1

Depending on the field, their may be a pre-print server available where authors upload their papers before submission. Authors will usually upload a copy either before the refereeing process starts or a final copy, with the changes made during the referee process but without the journal's final formatting. So they can be as good as the final version from a ...


3

This is likely field specific, but no legitimate conferences/journals reach out to specific faculty members in my field. All of the legitimate conferences/journals put out the call for papers in typical fashion. However, it isn't unusual or the editor of a journal to talk to somebody personally at a conference and ask about the repurposing of a ...


12

I am from a mathematical background, so I hope this information is not too field specific but in my experience legit conference invitations travel exclusively through personal connections. So the decision on whether something is legit is very simple: Was is sent to you by someone whose name you recognize as being a researcher in your field? This went so ...


38

The #1 criterion is: they come from someone whose name you recognize as a respected colleague in the field. Or, at least, a conference or a journal that you know already. The #2 criterion is: they look like they are not written automatically. Compare Dear Arthur, I have seen your very interesting article on shiny rocks and I would like to invite you... ...


4

Getting no response to status inquiries at all is not normal. Make sure you're contacting the right editor. Unless the journal is dead (i.e. no new papers accepted and published), someone out there is organizing peer review. That someone should be able to answer your question. However if you're writing to the wrong email address which might not even work ...


2

Withdraw. That is far too long especially given lack of any communication as well as fact that journal isn’t even quite the right fit. But you need to get it withdrawn. Have you contacted the general editor? Time to escalate.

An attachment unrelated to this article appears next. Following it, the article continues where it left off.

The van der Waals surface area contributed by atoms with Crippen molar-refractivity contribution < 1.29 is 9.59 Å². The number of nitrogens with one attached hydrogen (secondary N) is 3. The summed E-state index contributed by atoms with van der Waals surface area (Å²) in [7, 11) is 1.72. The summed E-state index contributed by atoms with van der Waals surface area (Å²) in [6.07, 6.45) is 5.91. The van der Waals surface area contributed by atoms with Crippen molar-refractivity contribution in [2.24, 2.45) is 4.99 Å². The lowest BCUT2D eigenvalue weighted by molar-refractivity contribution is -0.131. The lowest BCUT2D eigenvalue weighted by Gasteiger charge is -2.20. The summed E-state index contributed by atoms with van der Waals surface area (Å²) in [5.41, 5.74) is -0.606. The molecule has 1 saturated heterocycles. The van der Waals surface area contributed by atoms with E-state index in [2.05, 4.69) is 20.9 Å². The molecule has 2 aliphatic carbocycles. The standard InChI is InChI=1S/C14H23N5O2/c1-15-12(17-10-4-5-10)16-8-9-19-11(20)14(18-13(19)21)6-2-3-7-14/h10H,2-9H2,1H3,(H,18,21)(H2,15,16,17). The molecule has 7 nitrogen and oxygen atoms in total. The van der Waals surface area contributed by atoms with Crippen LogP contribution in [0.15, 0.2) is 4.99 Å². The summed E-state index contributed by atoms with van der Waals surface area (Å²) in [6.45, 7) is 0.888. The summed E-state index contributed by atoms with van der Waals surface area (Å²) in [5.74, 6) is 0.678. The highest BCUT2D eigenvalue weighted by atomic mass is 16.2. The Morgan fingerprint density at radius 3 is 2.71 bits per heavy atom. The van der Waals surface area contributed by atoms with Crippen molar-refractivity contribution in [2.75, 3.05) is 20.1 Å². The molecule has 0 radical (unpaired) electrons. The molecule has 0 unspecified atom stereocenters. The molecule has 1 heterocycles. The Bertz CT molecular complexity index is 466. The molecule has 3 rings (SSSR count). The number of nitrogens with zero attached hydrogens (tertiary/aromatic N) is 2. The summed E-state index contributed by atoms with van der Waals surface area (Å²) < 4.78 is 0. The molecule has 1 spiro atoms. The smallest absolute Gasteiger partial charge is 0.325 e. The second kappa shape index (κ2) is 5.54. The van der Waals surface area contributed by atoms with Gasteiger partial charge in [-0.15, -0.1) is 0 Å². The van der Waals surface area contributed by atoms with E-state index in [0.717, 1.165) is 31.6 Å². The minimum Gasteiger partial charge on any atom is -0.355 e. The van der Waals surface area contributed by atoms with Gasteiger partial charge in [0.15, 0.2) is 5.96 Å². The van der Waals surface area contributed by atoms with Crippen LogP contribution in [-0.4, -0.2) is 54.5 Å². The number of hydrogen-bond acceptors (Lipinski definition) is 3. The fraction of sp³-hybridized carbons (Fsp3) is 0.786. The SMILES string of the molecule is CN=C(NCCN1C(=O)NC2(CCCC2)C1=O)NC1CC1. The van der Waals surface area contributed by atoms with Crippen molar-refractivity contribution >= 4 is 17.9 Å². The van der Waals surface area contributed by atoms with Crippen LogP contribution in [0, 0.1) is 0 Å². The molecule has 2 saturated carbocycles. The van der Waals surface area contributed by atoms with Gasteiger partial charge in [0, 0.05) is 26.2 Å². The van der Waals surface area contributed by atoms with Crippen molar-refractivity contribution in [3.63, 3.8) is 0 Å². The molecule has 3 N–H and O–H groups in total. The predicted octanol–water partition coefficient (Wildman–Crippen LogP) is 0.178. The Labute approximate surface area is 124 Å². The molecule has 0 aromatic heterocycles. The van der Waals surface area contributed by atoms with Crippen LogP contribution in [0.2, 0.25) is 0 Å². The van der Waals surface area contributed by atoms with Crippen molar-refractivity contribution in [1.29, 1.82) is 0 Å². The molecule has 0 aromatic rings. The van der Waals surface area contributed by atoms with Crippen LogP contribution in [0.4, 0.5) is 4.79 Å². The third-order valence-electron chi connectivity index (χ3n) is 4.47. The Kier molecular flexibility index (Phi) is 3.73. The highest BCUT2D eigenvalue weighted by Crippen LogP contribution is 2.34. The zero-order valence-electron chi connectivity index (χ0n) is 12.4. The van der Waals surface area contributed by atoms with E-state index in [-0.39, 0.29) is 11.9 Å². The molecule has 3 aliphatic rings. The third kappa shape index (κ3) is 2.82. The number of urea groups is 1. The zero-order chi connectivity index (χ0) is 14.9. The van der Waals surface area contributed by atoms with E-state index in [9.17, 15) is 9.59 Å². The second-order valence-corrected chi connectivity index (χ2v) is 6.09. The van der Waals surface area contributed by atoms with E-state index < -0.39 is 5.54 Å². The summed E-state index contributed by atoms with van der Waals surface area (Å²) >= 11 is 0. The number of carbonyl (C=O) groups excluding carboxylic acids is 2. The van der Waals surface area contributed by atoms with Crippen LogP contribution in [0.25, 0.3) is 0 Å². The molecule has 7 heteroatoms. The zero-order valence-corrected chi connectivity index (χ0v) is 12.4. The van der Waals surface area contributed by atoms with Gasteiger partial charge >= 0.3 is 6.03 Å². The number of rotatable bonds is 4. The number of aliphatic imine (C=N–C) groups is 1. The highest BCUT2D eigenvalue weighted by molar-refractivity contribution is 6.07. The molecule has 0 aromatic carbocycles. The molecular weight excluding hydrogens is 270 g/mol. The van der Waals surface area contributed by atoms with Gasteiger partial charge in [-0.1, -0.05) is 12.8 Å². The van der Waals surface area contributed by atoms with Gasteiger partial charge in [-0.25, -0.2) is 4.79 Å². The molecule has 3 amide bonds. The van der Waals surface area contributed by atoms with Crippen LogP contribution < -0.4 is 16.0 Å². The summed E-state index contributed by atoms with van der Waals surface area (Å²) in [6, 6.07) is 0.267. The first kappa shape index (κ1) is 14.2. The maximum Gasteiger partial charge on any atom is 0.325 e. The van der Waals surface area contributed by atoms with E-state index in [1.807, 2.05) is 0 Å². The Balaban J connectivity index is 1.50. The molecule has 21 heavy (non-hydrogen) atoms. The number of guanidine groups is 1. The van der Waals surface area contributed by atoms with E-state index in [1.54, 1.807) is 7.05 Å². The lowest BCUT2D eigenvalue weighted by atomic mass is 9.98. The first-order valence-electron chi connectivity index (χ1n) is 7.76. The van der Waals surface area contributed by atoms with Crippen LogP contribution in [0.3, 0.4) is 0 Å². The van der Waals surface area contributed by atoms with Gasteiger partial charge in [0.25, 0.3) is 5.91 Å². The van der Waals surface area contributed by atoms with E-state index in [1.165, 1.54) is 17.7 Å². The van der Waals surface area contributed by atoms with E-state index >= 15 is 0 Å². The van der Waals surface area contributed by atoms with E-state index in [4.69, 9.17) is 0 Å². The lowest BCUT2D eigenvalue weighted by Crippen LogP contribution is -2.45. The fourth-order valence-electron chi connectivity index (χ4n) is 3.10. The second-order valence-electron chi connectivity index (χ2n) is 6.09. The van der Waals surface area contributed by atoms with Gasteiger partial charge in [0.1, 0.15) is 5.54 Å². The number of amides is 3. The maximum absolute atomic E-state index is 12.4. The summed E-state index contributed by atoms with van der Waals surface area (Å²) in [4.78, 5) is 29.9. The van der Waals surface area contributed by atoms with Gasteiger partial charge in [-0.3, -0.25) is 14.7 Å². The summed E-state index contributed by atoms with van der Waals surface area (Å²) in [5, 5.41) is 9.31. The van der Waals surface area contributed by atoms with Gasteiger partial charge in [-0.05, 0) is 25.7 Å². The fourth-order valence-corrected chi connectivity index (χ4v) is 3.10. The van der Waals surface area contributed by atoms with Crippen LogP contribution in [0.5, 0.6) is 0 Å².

1

The other answers give proper solutions to the questions the OP asks. Here is a suggestion to avoid the problem altogether. Publish the full paper on arXiv, or as a technical report from your own university. Then publish an abbreviated version in the journal, and make crossreferences. Before you do this, carefully doublecheck the journal's policies on ...


0

Having published a few things with Elsevier journals I can tell you that you often need to suggest reviewers. Your supervisor is the big cheese, so he gets put on that list. Don't be upset about the authorship, some journals make you describe contributions to stop this, but it is very common practice, and there are comics about how much work different ...


2

Others have given good advice regarding how you should respond to the review. But to add a little regarding your concerns: I don’t understand why the journal contacted him and not me to review that paper though I was the corresponding author? I feel very bad that even though it was my work the journals did not send me the paper for review. What do ...


-1

TL;DR: Doing the review for your supervisor is as mandatory as making him an author of your paper. For the editor, it practically matters only that your supervisor commands the expertise required for the review. This is kind of circular, but let’s start here: My advisor had almost no contribution in the paper, but since it is mandatory to put the advisor’...


3

I would suggest to review the paper, it's a very good experience. Tell your supervisor to warn the journal editor that he refused to review the paper and you will do the work.


37

One way to resolve this would be that your advisor refused to review the manuscript and suggests you as a possible reviewer. Then the editor can decide what to do. Do not overthink why your advisor was chosen first. He has been around for a longer time and is therefore more known to editors. I would prefer this procedure to a simple 'yes' to the request (...


5

Normally the answer to such requests is yes. It is good experience. But the review may wind up being in the name of the advisor. He was contacted as a more senior academic, I think, and the editor didn't know of his lack of specific knowledge. However, since the work is related to your own, it might be worth letting the editor know, directly or, preferably,...